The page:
Gameplay mostly consists of shooting enemies and avoiding the occasional asteroid, spinning pillar, or wall. There is some variety in the enemies, though most are generic. Destroyed enemies sometimes leave rings, which, if you fly through them, partially regenerate some of your ship's shields. Each stage ends with a boss fight. If you die during the fight, you respawn right before it, so you can probably prevail on your second try. You get three bombs per stage (shot by pressing A), which can help end boss fights quickly.
The game's difficulty comes from the fact that you get just three lives. You can earn a continue by scoring 10,000 points. When you finish a stage, you earn points equal to the percentage of possible targets you destroyed multiplied by 100. That means that, if you don't miss any (very hard), you score exactly 10,000 at the end of a stage. A second continue is gained at 30,000 points. Your score resets when you use a continue, so if you're good enough to get to 30,000 points without continuing, you may not need an extra continue anyway! The game records your high score for each level. Given there's no battery to save scores, I can't imagine many players paid attention to high scores! The goal was to beat Andross on each level.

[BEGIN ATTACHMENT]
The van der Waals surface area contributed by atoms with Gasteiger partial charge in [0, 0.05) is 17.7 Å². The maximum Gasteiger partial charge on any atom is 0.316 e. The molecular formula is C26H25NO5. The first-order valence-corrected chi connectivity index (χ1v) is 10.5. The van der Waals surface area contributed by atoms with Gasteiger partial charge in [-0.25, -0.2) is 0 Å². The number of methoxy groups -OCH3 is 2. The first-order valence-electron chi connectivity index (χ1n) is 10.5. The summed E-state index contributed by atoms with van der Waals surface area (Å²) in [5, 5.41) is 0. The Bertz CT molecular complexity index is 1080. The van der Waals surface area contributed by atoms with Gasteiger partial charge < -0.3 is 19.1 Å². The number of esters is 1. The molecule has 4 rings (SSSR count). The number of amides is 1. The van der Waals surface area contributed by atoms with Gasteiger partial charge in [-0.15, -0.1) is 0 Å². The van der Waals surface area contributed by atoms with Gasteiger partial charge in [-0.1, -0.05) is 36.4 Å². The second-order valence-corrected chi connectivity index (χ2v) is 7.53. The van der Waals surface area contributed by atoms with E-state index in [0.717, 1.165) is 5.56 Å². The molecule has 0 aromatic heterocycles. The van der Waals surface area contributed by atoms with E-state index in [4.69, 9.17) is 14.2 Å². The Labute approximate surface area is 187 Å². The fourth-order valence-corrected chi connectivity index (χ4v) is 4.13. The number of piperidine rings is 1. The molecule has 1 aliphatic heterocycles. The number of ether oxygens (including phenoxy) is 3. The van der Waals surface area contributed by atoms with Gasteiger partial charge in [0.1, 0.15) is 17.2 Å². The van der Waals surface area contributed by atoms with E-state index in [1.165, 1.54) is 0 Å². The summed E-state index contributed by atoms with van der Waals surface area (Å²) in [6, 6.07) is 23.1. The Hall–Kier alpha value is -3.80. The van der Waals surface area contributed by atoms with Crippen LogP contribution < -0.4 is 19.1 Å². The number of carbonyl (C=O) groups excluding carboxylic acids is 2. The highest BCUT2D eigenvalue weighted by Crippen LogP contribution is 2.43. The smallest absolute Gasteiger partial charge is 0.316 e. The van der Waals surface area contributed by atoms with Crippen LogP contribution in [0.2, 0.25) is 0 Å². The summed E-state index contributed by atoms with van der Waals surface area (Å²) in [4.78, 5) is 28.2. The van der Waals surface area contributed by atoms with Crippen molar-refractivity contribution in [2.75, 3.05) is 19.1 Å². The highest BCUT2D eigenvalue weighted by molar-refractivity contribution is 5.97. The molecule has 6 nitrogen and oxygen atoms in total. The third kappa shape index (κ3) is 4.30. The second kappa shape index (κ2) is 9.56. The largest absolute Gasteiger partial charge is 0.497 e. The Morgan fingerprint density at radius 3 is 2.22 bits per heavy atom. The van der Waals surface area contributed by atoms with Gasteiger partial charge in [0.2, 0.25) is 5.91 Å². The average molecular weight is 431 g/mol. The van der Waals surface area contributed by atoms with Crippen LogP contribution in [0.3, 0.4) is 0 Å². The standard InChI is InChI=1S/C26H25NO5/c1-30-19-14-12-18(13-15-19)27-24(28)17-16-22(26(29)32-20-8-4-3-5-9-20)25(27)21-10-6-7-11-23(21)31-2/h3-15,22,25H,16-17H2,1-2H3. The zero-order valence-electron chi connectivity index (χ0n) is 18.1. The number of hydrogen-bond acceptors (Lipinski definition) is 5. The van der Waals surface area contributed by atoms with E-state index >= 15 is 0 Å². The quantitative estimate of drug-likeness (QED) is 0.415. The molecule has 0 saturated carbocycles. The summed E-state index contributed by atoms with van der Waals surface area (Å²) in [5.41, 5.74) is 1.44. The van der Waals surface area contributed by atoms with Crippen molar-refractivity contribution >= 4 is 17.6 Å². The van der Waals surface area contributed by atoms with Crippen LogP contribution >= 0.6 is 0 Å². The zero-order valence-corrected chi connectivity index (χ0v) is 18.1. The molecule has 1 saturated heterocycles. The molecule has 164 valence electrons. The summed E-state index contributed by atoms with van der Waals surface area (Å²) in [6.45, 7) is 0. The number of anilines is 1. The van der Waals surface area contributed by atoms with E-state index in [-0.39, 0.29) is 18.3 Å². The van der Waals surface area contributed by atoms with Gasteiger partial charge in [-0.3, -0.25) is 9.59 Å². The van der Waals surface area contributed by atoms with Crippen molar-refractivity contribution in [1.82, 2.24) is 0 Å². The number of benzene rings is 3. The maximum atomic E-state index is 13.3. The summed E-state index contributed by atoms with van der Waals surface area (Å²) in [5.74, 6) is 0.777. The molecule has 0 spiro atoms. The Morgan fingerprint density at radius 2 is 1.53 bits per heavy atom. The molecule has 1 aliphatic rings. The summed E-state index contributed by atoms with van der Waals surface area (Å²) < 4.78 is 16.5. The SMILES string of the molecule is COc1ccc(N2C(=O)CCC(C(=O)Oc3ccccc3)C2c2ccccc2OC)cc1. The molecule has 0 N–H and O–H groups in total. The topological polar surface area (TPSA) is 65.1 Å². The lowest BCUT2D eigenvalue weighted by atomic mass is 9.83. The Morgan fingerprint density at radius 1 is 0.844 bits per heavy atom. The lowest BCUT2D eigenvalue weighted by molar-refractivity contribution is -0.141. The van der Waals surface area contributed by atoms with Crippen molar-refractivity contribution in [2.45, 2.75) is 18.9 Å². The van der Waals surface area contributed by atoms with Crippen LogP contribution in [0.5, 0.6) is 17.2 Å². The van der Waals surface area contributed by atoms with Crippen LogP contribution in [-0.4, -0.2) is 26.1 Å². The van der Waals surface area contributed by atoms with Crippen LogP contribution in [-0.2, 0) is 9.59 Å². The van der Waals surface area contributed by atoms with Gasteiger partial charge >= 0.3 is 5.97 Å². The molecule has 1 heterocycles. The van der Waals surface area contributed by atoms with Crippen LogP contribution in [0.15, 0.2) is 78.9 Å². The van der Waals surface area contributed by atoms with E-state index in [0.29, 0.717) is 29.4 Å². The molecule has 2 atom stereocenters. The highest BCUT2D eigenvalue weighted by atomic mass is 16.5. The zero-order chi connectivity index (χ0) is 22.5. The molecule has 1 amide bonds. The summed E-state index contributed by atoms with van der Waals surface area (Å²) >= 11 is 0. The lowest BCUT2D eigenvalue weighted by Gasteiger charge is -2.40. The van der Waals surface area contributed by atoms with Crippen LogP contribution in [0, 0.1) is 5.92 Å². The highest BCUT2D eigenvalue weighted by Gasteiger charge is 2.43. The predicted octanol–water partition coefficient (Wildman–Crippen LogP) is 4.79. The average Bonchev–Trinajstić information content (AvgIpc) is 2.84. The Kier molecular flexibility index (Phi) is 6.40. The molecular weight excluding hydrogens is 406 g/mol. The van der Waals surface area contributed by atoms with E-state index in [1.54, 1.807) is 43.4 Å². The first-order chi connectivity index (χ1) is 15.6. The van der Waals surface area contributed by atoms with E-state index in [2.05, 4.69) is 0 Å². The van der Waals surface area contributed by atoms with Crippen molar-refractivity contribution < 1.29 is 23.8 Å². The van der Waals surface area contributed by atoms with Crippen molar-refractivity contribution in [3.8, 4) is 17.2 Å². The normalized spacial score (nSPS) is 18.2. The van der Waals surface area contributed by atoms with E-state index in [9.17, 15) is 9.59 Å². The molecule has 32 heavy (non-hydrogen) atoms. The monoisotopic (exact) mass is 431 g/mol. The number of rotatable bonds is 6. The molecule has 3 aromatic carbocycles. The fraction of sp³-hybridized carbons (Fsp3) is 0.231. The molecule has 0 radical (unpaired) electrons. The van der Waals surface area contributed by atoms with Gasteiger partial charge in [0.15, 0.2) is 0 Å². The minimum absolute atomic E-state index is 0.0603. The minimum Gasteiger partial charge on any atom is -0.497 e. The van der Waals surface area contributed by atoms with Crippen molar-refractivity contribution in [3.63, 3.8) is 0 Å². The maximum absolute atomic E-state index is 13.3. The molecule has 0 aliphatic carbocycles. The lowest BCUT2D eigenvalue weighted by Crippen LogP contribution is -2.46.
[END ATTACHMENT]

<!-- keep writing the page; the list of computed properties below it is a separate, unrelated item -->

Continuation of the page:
The music is good. It reminds me a bit of F-Zero, though not as jazzy. The voice samples were a great touch back in the day, even if the comms "speech" is silly. It's hard to evaluate the graphics of Star Fox. On the one hand, the 3D is phenomenal by the standards of the SNES. On the other hand, it doesn't hold up well today. I'm going to give it a high score because of how impressive the 3D was for the time. It seems only fair, even if the game does look somewhat primitive now. As I mentioned, I also like some of the backgrounds.
All in all, Star Fox is a great game. I didn't play it much as a kid just because I sucked at it, but I've enjoyed replaying it. It does pale in comparison to Star Fox 64, but when judged by the merits of the SNES era, it's a top-quality release that was also a technical breakthrough.
"Aurally, visually and in its character design and presentation it was phenomenal in 1993 and will be rightly remembered as a classic."
— Jamie O'Neill, Nintendo Life, 9/10
"While there is some slowdown and choppy framerate issues when it gets busier, experiencing the thrills of this unique universe is a treat."
— Pat Contri, Ultimate Nintendo: Guide to the SNES Library, 4.5/5
"In addition to fast-paced, frenetic gameplay, this action-packed flight simulation game was also distinguished as being the first Nintendo title to feature three-dimensional graphics, back when this was still incredibly rare."
— IGN, #9 of Top 100